By Mukaila Kareem
…it does not make sense to ascribe the (ill)health of a day to one meal…The campaign to promote breakfast included grocers handing pamphlets that read, “Eat a Good Breakfast-Do a Better Job” as far back as 1944 and may not be about your health after all, but many healthcare professionals are still reinforcing the marketing campaign to date.
There has never been a contradiction blaming the prevalence of obesity on “calories in, calories out” on one hand and the quick flip to advise that eating breakfast is a good strategy for weight control. The obvious question is: Which is it? First, a brief history: Medieval Europe historians noted that “breakfast was only a luxury for the rich, only necessity for laborers or mostly skipped”. During the Industrial Revolution, breakfast became a morning routine, as farming was replaced by a full day’s work. However, because breakfast was no different from other meals in mid-1800s America, workers preferred a “heavy” breakfast to start the day. As noted by an author: “Americans wanted meat, meat, meat. And potatoes. And cake and pie”. This inevitably caused the mass complaint of chronic indigestion or “dyspepsia” in a new work environment, where workers sat or stood all day in the industrial setting of division of labour. In what was likened to the present-day obesity debate, “magazines and newspapers just overflowed with rhetoric about this dyspeptic condition and what to do about it”, as noted by Abigail Carroll, the author of The Three Squares. Therefore, Americans yawned for a simpler and lighter breakfast. Entered cereals, the ultimate light meal.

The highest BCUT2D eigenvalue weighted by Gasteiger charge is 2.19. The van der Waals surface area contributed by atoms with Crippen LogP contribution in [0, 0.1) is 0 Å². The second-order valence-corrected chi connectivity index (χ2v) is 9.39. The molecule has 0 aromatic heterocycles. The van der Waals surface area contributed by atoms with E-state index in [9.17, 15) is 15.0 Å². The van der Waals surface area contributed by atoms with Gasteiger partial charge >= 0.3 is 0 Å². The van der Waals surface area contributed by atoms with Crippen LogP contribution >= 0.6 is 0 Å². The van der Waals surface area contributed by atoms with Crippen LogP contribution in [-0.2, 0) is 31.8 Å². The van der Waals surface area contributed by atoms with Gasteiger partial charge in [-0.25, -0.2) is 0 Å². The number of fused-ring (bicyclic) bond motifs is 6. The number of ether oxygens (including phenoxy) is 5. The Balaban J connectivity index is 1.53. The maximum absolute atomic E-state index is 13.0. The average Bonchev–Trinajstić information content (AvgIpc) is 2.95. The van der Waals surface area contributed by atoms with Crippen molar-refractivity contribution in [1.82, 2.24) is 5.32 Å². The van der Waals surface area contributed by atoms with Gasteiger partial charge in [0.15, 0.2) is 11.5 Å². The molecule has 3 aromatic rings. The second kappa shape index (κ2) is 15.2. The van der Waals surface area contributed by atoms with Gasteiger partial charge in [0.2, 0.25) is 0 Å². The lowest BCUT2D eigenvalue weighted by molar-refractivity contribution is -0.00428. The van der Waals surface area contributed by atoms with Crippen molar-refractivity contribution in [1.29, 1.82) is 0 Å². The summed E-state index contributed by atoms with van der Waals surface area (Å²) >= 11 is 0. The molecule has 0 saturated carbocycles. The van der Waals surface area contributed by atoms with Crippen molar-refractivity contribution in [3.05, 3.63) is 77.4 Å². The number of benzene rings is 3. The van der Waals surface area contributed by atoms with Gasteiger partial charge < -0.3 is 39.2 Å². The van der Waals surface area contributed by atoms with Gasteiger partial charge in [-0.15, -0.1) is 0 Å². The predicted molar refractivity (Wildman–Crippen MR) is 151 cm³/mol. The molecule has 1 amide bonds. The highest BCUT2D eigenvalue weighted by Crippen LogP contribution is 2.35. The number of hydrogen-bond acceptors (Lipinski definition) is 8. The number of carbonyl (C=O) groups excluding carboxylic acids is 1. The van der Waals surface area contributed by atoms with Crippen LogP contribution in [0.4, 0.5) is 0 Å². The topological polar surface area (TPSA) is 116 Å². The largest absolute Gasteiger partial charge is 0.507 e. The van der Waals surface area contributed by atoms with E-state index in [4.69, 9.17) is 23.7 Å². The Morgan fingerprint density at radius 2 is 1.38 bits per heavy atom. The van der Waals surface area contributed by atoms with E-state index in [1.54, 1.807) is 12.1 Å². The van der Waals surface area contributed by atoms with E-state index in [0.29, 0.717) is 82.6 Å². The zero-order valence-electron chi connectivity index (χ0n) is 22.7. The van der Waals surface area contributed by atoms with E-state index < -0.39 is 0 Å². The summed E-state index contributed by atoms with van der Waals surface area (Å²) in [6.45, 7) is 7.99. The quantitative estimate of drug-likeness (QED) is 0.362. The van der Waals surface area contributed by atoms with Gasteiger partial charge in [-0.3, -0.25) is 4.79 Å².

According to literature, the mid to late 1800s was a period when the germ theory of disease was beginning to take root in medicine, but doctors were still often called quacks. Dr. John Harvey Kellogg, a vegetarian and deeply religious man, who believed hearty meals fueled the sin of masturbation and ill-health, developed corn flakes in 1890s to improve the health and morals of the nation. Even though the original cereal was bland, it was popular and regarded as the solution to the chronic indigestion of the era. In 1917, an article authored by Lenna Cooper, a dietitian who was mentored by Dr. Kellogg, wrote that “less attention is usually paid to breakfast…yet in many ways it is the most important meal of the day, because it is the meal that gets the day started”. The firm popularity of a light breakfast, its assumed health effects and clever marketing soon gave credence to “breakfast is the most important meal of the day”, even when it became the battle of taste, to Kellogg’s displeasure, as it was later coated in sugar and fortified with vitamins due to cereal companies’ fierce competition for market share. In 1944, to break the monopoly of the light cereal breakfast, Edward Bernays, a public relation expert, on behalf of Beech-Nut company, got a doctor to agree that a protein-rich heavy breakfast of bacon and eggs was healthier than the light breakfast and then sent that statement to about 5,000 doctors for their signatures. He proceeded to have this petition published in newspapers, making it appear like a scientific study. This effort not only tried to compete with cereal breakfast but falsely legitimised breakfast as the medically recommended meal.